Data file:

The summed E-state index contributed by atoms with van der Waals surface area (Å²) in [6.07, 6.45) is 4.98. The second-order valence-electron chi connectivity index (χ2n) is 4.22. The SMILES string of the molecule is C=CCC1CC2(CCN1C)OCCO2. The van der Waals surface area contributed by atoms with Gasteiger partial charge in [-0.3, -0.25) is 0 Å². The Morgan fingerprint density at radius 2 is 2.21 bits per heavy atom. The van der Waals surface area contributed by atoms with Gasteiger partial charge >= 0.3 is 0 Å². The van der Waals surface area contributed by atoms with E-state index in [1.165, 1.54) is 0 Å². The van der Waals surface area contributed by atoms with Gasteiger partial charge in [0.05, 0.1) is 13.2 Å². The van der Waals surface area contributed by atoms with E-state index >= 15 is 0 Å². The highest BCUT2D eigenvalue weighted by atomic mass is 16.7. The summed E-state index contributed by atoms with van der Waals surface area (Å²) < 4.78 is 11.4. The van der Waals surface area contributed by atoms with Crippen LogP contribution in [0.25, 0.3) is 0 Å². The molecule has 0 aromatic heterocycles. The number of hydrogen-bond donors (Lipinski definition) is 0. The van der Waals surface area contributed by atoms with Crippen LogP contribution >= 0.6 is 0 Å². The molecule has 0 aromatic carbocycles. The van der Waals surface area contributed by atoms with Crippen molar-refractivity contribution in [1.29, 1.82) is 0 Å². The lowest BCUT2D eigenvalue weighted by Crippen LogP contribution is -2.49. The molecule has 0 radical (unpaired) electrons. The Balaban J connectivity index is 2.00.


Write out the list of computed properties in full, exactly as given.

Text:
The summed E-state index contributed by atoms with van der Waals surface area (Å²) in [6.07, 6.45) is 4.98. The second-order valence-electron chi connectivity index (χ2n) is 4.22. The SMILES string of the molecule is C=CCC1CC2(CCN1C)OCCO2. The van der Waals surface area contributed by atoms with Gasteiger partial charge in [-0.3, -0.25) is 0 Å². The Morgan fingerprint density at radius 2 is 2.21 bits per heavy atom. The van der Waals surface area contributed by atoms with Gasteiger partial charge >= 0.3 is 0 Å². The van der Waals surface area contributed by atoms with E-state index in [1.165, 1.54) is 0 Å². The van der Waals surface area contributed by atoms with Gasteiger partial charge in [0.05, 0.1) is 13.2 Å². The van der Waals surface area contributed by atoms with E-state index >= 15 is 0 Å². The highest BCUT2D eigenvalue weighted by atomic mass is 16.7. The summed E-state index contributed by atoms with van der Waals surface area (Å²) < 4.78 is 11.4. The van der Waals surface area contributed by atoms with Crippen LogP contribution in [0.25, 0.3) is 0 Å². The molecule has 0 aromatic heterocycles. The number of hydrogen-bond donors (Lipinski definition) is 0. The van der Waals surface area contributed by atoms with Crippen LogP contribution >= 0.6 is 0 Å². The molecule has 0 aromatic carbocycles. The van der Waals surface area contributed by atoms with Crippen molar-refractivity contribution in [1.29, 1.82) is 0 Å². The lowest BCUT2D eigenvalue weighted by Crippen LogP contribution is -2.49. The molecule has 0 radical (unpaired) electrons. The Balaban J connectivity index is 2.00.